First World War Collection

Sir Martin writes:

Two very different wars were fought between 1914 and 1918. The first was a war of soldiers, sailors and airmen, of merchant seamen and civilian populations under occupation, where individual suffering and distress were on a massive scale, particularly in the front-line trenches. The second was a war of War Cabinets and sovereigns, of propagandists and idealists, replete with political and territorial ambitions and ideals, determining the future of Empires, nations and peoples as sharply as the battlefield.

Sir Martin on the battle field of Ypres with his assistant,1969
Sir Martin on the battle field of Ypres with his assistant,1969

There were times, particularly in 1917 and 1918, when the war of armies and the war of ideologies combined, leading to revolution and capitulation, and to the emergence of new national and political forces. The war changed the map and destiny of Europe as much as it seared its skin and scarred its soul.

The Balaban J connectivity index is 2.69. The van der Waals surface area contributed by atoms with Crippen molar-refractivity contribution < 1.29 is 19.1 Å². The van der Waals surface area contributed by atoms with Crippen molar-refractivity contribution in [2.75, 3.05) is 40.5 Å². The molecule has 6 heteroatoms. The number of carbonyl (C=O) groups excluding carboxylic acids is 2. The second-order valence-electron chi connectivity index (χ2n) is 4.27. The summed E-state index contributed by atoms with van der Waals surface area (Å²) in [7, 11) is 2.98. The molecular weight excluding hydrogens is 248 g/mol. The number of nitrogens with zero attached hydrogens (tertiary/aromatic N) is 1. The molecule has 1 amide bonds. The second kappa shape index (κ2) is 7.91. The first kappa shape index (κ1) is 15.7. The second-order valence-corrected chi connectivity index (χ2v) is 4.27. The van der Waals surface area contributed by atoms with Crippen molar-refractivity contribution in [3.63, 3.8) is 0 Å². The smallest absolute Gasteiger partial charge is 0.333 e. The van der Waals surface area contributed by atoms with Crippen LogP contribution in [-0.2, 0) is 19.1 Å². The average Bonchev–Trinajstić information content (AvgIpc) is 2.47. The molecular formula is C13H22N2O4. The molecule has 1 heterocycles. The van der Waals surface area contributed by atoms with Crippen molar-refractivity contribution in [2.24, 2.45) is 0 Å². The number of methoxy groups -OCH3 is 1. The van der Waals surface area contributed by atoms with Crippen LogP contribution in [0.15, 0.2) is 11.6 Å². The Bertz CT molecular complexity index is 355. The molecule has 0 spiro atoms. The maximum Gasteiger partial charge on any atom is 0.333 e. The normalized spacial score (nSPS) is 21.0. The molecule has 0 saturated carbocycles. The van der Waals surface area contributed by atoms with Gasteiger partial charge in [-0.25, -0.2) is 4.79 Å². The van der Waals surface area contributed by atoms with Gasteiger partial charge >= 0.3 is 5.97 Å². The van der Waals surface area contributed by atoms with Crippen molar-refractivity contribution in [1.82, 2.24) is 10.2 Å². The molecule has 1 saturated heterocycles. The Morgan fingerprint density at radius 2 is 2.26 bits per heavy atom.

On This Day: 25 April 1915, Gallipoli

“After the failure of the naval attack of 18 March 1915, Allied troops landed on 25 April, hoping to capture the high ground of Achi Baba and Sari Bair, and to reach the shore of the Narrows. But a tenacious Turkish defence kept them pinned down to their tiny beachheads. … The two areas on the Gallipoli Peninsula held by Allied troops were known as ‘Hellas’ (after the Cape) and ‘Anzac’ (after the colloquial Australian name for the Australian and New Zealand Army Corps, or Anzacs, who took a leading part in the northern landings.”

Routledge Atlas of the First World War


Read more about Sir Martin’s inspiration and interest in world war history, his blogs, films and book talks: Sir Martin & The First & Second World Wars